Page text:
Fanfic: merry and bright by poisonrationalitie (Free to read, 564,411Clicks)

Description:

A collection of twenty-five interconnected Christmas-themed one shots. Rated for sporadic bad language. Day 1: Tree. After last year’s Christmas Tree disaster, Ron hunts down another, and tops it off with a bargain buy.

Characters:

No Archive Warnings ApplyHermione Granger/Ron Weasley Harry Potter/Ginny Weasley Harry Potter & Ron Weasley Lily Luna Potter & Hugo WeasleyRon Weasley Harry Potter Lily Luna Potter Hugo Weasleyrated for language One Big Happy Weasley Family (Harry Potter) Other Additional Tags to Be Added One Shot Collection Fluff Domestic Fluff Christmas Tree Family Not Harry Potter and the Cursed Child Compliant Harry Potter Next Generation Minor Injuries (like very very minor and not at all graphic) Fort-Making Christmas Christmas Fluff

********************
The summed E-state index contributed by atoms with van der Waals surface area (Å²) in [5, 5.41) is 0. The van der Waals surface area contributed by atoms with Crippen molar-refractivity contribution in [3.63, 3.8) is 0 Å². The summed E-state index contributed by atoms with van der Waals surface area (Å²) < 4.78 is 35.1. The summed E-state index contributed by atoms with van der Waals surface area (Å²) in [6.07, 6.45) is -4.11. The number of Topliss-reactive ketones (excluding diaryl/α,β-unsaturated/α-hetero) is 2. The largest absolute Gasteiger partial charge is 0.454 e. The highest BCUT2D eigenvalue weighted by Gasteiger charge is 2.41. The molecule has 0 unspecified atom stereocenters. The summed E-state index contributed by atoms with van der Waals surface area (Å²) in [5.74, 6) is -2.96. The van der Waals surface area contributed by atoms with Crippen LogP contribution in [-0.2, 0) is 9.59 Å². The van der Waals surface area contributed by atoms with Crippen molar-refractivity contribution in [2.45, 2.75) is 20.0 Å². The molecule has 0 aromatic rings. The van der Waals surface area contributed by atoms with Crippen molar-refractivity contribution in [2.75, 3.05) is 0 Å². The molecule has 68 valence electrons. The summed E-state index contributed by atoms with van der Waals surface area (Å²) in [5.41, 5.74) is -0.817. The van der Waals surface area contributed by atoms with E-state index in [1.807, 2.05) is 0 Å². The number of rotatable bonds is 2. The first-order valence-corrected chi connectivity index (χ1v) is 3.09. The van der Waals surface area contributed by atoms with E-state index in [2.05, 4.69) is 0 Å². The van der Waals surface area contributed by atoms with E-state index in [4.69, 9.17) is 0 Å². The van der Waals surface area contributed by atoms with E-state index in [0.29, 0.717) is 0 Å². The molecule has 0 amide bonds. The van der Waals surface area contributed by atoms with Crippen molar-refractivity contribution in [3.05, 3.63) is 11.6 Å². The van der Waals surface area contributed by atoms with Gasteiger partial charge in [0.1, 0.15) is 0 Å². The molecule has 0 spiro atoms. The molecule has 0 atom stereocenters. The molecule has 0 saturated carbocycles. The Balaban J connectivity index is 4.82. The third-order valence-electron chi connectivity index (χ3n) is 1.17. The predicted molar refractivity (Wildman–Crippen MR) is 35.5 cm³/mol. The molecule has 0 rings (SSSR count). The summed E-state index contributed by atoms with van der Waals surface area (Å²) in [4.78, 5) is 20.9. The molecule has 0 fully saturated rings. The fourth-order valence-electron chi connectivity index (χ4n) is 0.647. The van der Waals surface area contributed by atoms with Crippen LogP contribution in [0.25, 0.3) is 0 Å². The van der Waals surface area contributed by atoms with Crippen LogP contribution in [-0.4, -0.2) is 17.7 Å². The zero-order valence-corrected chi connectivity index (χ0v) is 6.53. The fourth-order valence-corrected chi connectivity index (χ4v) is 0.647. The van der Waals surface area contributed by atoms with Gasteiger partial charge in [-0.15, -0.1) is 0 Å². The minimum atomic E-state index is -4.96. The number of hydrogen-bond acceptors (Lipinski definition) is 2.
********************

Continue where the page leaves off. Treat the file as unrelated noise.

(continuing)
Summary:

Summary:

A collection of twenty-five interconnected Christmas-themed one shots. Rated for sporadic bad language. Day 1: Tree. After last year’s Christmas Tree disaster, Ron hunts down another, and tops it off with a bargain buy.

Chapter 1: Ron & Harry, Romione – Tree Time

Chapter Text